Diarmuid Gavin: Ornamental grass takes root
Stand-out grasses add useful ground cover and autumn texture
September in the garden has a distinct look as summer gently gives way to autumn.
Late autumn perennials display rich jewel colours such as red and pink dahlias, orange crocosmia, blue salvias and purple penstemons. It's also when many ornamental grasses are at their peak, with golden, silver and yellow flowers, bringing to mind fields of wheat and barley about to be harvested.
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Ornamental grasses have become hugely popular and with good reason. They can be utilised in so many different ways... from stand out as a specimen to massed planted drifts or useful ground covers. Grasses bring a different texture to the garden and interspersed among herbaceous perennials they create soft structural elements in the border and throughout the garden.
Your single specimen could be an elegant pampas grass, once considered naff but now edging towards being cool.
Surrounded by a lush lawn or a mass of late low flowering perennials they can look wonderfully dramatic.
Mass or drift planting makes a soft statement and is a good way to create a calm effect or deal with large tracts of gardens. They work well in a mixed border, a modern planting scheme as well as the cottage garden. They are the staple of 'prairie' style planting which uses ready available perennials and grasses to create a wild natural-looking border.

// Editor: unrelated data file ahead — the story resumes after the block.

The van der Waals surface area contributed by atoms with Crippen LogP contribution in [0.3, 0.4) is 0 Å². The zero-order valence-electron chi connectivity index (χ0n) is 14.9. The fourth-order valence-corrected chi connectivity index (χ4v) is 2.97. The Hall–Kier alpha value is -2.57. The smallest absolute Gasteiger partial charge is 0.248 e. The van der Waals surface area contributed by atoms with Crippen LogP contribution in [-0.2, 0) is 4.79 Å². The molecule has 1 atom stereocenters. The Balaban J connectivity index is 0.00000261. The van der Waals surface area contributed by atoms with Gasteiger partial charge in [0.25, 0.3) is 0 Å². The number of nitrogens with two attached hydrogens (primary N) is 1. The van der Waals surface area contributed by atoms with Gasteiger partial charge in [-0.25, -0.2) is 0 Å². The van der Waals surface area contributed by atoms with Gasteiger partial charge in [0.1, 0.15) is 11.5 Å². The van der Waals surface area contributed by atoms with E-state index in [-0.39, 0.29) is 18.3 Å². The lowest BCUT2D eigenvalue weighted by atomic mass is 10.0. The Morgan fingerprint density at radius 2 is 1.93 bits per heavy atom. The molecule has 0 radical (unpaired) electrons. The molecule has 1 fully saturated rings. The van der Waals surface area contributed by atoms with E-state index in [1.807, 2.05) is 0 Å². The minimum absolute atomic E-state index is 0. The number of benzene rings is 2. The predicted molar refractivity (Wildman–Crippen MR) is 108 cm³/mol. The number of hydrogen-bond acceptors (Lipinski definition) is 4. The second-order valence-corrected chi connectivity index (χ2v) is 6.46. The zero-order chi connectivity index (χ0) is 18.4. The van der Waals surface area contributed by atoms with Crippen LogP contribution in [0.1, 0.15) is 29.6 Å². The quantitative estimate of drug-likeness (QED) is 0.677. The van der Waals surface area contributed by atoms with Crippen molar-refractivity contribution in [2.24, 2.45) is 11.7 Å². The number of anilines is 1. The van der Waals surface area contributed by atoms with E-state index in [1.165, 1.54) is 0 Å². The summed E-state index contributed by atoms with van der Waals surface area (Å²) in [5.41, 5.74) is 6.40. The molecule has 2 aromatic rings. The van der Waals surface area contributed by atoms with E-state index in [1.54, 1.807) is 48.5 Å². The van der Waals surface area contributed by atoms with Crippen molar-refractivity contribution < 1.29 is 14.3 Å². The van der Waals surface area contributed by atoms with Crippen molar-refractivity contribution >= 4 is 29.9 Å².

As with all planting, size and form is everything when it comes to grasses. They vary in size from the giant Miscanthus sinensis 'Goliath' which stands 2.5 metres tall to Deschampsia 'Tatra Gold', a neat little tuft with flowering stems that reach 30cm at most.
In general, grasses prefer a sunny position, but there is a grass for every location including shade if that's appropriate. Likewise there is a grass for every soil - some like it dry, others prefer to have their roots damp. Read the label when buying or if you're not sure, ask for advice - good garden centres and nurseries are full of enthusiastic gardeners who are delighted to share their knowledge and advice.
Here are some of my favourites that I find both functional and beautiful.
Pennisetum 'Hameln' - there are a number of varieties of fountain grass now available but for our climate, Hameln seems to be the most reliable for producing fluffy flowers. Prefers a sunny site with well drained soil and will tolerate drier soils.
Stipa gigantea - golden oats will reach 2 metres and over in the right conditions. It is one of the most magnificent grasses in full bloom and makes a striking specimen plant in the middle of a large border. Prefers well drained soil in full sun.
Calamagrostis 'Karl Foerster' and 'Overdam' are two very useful grasses - at 1.5 metres they have an excellent upright form and delightful blooms of soft seed heads that condense to a neater, narrower form over the season. They like full sun and moist soil.
Hakonechloa macra - Japanese forest grass is my favourite grass. I love its graceful green foliage and round mound shape. It performs in sun or partial shade so long as soil isn't too dry and the foliage flushes orange in the autumn.
Cortaderia richardii is a relative of the pampas grass and like his cousin needs a good bit of space. It's a large statement grass with beautiful feathery arching plumes. It likes moisture retentive soil.
Miscanthus have the most beautiful flowers which last well into winter. 'Ferner Osten' has silky purple heads which fade to silver - I have a row planted as a kind of hedge. 'Zebrinus' is an eye catching variegated plant with horizontal bands of yellow across the leaf.
Resist tidying up your grasses in autumn - many of their seed-heads will look good throughout winter - and you can chop them back in early spring to neaten things up.